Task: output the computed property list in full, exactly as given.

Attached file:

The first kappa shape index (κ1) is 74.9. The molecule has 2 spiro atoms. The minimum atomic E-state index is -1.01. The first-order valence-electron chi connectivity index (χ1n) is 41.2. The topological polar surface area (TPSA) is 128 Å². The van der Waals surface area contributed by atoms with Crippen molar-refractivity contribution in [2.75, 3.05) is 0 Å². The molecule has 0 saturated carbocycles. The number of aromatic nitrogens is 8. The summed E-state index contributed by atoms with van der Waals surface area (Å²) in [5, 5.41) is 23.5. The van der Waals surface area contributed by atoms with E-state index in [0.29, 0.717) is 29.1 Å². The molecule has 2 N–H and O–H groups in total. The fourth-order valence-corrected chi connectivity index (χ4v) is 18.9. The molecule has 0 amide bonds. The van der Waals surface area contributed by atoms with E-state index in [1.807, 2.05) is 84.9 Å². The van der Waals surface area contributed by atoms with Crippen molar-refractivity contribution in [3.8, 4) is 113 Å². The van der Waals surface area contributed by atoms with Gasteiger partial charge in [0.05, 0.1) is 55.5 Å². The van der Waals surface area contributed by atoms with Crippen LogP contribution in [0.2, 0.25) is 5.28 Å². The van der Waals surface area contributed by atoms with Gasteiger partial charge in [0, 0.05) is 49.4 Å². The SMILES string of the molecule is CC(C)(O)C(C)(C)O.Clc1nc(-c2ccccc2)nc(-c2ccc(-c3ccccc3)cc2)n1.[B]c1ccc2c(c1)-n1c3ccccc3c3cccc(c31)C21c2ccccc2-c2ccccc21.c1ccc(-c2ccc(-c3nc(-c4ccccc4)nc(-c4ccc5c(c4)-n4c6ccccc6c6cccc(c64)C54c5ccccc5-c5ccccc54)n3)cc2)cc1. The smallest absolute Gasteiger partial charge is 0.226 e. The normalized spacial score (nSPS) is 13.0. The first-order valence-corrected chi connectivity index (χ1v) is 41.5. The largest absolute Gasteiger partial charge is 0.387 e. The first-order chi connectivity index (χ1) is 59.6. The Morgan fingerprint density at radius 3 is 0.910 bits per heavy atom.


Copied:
The first kappa shape index (κ1) is 74.9. The molecule has 2 spiro atoms. The minimum atomic E-state index is -1.01. The first-order valence-electron chi connectivity index (χ1n) is 41.2. The topological polar surface area (TPSA) is 128 Å². The van der Waals surface area contributed by atoms with Crippen molar-refractivity contribution in [2.75, 3.05) is 0 Å². The molecule has 0 saturated carbocycles. The number of aromatic nitrogens is 8. The summed E-state index contributed by atoms with van der Waals surface area (Å²) in [5, 5.41) is 23.5. The van der Waals surface area contributed by atoms with E-state index in [0.29, 0.717) is 29.1 Å². The molecule has 2 N–H and O–H groups in total. The fourth-order valence-corrected chi connectivity index (χ4v) is 18.9. The molecule has 0 amide bonds. The van der Waals surface area contributed by atoms with E-state index in [1.807, 2.05) is 84.9 Å². The van der Waals surface area contributed by atoms with Crippen molar-refractivity contribution in [3.8, 4) is 113 Å². The van der Waals surface area contributed by atoms with Gasteiger partial charge in [0.05, 0.1) is 55.5 Å². The van der Waals surface area contributed by atoms with Crippen LogP contribution in [0.2, 0.25) is 5.28 Å². The van der Waals surface area contributed by atoms with Gasteiger partial charge in [0, 0.05) is 49.4 Å². The SMILES string of the molecule is CC(C)(O)C(C)(C)O.Clc1nc(-c2ccccc2)nc(-c2ccc(-c3ccccc3)cc2)n1.[B]c1ccc2c(c1)-n1c3ccccc3c3cccc(c31)C21c2ccccc2-c2ccccc21.c1ccc(-c2ccc(-c3nc(-c4ccccc4)nc(-c4ccc5c(c4)-n4c6ccccc6c6cccc(c64)C54c5ccccc5-c5ccccc54)n3)cc2)cc1. The smallest absolute Gasteiger partial charge is 0.226 e. The normalized spacial score (nSPS) is 13.0. The first-order valence-corrected chi connectivity index (χ1v) is 41.5. The largest absolute Gasteiger partial charge is 0.387 e. The first-order chi connectivity index (χ1) is 59.6. The Morgan fingerprint density at radius 3 is 0.910 bits per heavy atom.